State of the Union: Is collaboration boring?

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Two cents

I loved this year's State of the Union address for the collaborative tone of both the President and the members of Congress.  While many were skeptical of the idea, I was especially pleased to see the effect of the mixed-party seating at the State of the Union, proposed by Sen. Mark Udall of Colorado.

I was therefore surprised to read one early analysis which called it a "Disaster" that "kills the excitement," and another which called the event "tepid," saying "I've never seen an audience as flat or a president as flat as was just boring all around."

What happened? If you don't watch the SotU regularly, you may not be aware that it takes forever.  Not because the speech is that long, but because of the lengthy applause and political grandstanding.  The President makes a statement along the lines of "Let's agree that puppies are an integral part of the fabric of America," and all the members of the party that supports puppies stand up and cheer for a good three minutes, while kitten-supporters silently glare at them from the other side of the aisle or boo.

This year, the members of both parties sat interspersed throughout the chamber instead of one party on each side of the aisle.   The subduing effect was immediately noticeable.  It's harder to maintain an ovation when the people on either side of you are not standing up.  So yes, it is true that the feeling of the State of the Union was different.  It felt less like conflict and more like collaboration.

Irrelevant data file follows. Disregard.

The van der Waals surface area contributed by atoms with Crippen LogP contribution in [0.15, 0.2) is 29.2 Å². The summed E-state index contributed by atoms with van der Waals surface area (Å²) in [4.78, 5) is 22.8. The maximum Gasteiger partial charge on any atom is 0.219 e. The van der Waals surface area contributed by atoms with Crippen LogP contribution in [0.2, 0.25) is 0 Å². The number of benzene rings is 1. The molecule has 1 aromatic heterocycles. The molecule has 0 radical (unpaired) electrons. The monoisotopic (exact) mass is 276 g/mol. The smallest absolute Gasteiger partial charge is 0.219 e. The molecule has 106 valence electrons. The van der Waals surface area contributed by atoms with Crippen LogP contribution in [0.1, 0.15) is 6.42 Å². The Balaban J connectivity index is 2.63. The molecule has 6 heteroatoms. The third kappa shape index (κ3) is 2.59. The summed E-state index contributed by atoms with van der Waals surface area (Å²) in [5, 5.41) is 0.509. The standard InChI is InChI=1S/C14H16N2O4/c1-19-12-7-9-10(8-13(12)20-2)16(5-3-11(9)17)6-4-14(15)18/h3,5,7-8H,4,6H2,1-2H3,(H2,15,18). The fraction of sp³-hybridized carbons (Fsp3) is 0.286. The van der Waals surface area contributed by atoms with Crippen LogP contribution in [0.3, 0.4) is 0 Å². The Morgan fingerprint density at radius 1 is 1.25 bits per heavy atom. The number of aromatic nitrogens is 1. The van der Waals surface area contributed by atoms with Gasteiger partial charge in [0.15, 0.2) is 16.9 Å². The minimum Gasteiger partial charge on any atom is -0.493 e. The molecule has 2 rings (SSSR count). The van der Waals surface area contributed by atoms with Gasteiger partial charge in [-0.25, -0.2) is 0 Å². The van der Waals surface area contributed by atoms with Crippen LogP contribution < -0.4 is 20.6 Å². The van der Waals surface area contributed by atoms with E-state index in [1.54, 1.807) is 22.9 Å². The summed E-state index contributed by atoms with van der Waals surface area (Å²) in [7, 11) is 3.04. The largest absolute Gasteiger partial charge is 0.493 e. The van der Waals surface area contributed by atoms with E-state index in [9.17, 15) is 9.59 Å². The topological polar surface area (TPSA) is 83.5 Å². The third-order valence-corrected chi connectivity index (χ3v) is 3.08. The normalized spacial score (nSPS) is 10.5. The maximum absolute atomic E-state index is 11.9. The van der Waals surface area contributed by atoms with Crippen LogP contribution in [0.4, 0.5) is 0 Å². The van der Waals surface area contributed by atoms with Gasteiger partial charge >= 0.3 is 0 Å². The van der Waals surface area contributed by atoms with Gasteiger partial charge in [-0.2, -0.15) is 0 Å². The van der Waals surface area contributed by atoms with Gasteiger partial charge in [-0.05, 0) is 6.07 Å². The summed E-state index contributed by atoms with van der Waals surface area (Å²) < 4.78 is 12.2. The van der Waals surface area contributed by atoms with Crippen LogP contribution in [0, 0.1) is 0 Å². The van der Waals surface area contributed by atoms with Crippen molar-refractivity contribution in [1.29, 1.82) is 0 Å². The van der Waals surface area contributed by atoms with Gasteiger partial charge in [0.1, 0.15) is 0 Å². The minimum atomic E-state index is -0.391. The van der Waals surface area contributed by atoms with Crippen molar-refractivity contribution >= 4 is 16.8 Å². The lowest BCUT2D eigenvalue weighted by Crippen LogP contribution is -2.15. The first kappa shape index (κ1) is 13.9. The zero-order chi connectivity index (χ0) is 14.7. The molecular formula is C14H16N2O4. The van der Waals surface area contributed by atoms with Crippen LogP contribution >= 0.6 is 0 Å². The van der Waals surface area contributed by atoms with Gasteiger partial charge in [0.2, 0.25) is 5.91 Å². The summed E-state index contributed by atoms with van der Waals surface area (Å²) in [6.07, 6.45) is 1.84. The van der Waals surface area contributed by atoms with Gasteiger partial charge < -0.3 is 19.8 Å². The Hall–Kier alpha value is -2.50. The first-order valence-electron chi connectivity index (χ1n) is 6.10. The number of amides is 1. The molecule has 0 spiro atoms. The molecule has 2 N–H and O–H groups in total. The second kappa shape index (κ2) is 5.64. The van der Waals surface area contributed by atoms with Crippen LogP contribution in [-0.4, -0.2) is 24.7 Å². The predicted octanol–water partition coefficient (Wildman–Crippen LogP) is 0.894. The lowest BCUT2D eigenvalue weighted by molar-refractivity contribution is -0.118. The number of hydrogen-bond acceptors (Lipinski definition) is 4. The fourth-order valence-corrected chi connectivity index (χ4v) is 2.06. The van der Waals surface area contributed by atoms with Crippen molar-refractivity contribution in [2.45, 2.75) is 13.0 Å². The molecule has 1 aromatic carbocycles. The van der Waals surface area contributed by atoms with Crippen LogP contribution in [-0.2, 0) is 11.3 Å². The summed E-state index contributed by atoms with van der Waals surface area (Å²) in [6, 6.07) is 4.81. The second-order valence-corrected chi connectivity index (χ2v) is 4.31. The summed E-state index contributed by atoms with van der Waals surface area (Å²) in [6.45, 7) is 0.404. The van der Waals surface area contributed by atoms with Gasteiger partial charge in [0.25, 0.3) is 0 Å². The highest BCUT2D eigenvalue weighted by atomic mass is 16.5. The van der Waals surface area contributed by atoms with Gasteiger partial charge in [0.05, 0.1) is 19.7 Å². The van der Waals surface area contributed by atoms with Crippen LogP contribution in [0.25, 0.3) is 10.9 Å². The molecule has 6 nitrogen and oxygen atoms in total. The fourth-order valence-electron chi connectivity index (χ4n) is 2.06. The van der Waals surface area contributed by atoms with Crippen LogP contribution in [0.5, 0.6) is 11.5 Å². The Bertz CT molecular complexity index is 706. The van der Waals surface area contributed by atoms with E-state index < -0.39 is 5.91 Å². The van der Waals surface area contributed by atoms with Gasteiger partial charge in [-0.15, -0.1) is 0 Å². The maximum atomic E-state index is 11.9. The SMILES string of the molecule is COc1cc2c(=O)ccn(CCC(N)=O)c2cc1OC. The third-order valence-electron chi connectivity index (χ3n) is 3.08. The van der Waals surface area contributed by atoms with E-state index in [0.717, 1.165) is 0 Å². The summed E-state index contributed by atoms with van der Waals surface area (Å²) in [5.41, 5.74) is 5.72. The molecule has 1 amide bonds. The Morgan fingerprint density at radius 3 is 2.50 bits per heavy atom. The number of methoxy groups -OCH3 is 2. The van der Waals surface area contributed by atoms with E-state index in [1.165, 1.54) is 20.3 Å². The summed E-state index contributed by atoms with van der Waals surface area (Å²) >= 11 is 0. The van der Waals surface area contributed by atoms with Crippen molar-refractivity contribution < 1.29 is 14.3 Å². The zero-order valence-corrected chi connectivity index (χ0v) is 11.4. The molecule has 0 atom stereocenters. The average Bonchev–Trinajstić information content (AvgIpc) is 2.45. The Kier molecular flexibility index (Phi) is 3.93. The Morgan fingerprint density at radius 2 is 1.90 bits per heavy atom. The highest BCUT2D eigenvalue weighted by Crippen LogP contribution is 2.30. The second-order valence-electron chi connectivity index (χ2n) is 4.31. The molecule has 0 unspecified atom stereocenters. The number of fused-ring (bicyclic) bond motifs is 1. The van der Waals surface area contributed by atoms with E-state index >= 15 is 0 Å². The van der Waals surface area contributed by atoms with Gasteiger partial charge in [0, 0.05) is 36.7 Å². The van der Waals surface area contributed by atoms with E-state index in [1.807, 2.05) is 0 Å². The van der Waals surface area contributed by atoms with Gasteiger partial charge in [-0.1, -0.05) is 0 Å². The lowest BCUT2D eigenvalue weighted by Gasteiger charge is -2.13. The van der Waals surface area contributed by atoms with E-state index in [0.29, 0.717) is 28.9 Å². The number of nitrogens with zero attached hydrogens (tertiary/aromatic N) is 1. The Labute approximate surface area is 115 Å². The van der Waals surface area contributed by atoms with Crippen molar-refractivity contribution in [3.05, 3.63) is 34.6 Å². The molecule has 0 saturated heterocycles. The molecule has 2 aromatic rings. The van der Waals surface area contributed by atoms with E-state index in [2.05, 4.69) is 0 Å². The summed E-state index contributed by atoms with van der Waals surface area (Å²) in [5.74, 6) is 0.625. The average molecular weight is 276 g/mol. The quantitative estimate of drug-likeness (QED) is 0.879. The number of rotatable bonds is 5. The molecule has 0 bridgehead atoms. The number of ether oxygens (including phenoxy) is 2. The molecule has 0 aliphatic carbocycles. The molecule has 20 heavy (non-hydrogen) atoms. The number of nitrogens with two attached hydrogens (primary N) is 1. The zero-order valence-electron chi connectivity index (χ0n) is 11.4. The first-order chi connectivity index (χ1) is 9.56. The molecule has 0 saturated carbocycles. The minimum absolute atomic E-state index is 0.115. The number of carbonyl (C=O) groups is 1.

Many pundits were disappointed last night because collaboration doesn't make good TV.  Conflict is much more interesting to watch, if the success of Jersey Shore is any indication.  Collaboration means working together towards a common goal. While collaborators may not agree on everything, they generally do agree that the goal is worth compromises on all sides.  That's how democratic government ideally should work.

Our representatives are finally showing an interest in setting aside the vitriol to work together and are now being criticized because they're less entertaining. It may be boring, but I'll take collaboration over entertainment any day.


Melanie Chernoff | As Public Policy Manager for Red Hat, Inc., Melanie monitors, evaluates, and works to influence U.S. and international legislation and government regulations affecting open source technologies and open standards. She also serves as chair of the company's Corporate Citizenship committee, coordinating Red Hat's charitable activities.


I thought it was interesting in the interviews afterwards that the representatives had pretty positive remarks about the mixing. The hosts were trying to tease out negative aspects of it from them but it wasn't working. I like to see that kind of collaboration!

I thought an interesting part of the SotU address was the stroy telling--probably another article all in itself. From the Chilean Miner's story of the small business who made the drills to the re-education of Forsyth County, NC, the stories made a difference. I thought they were a good way to highlight the fact that the decisions made in Congress and in Washington impact REAL people living in America.

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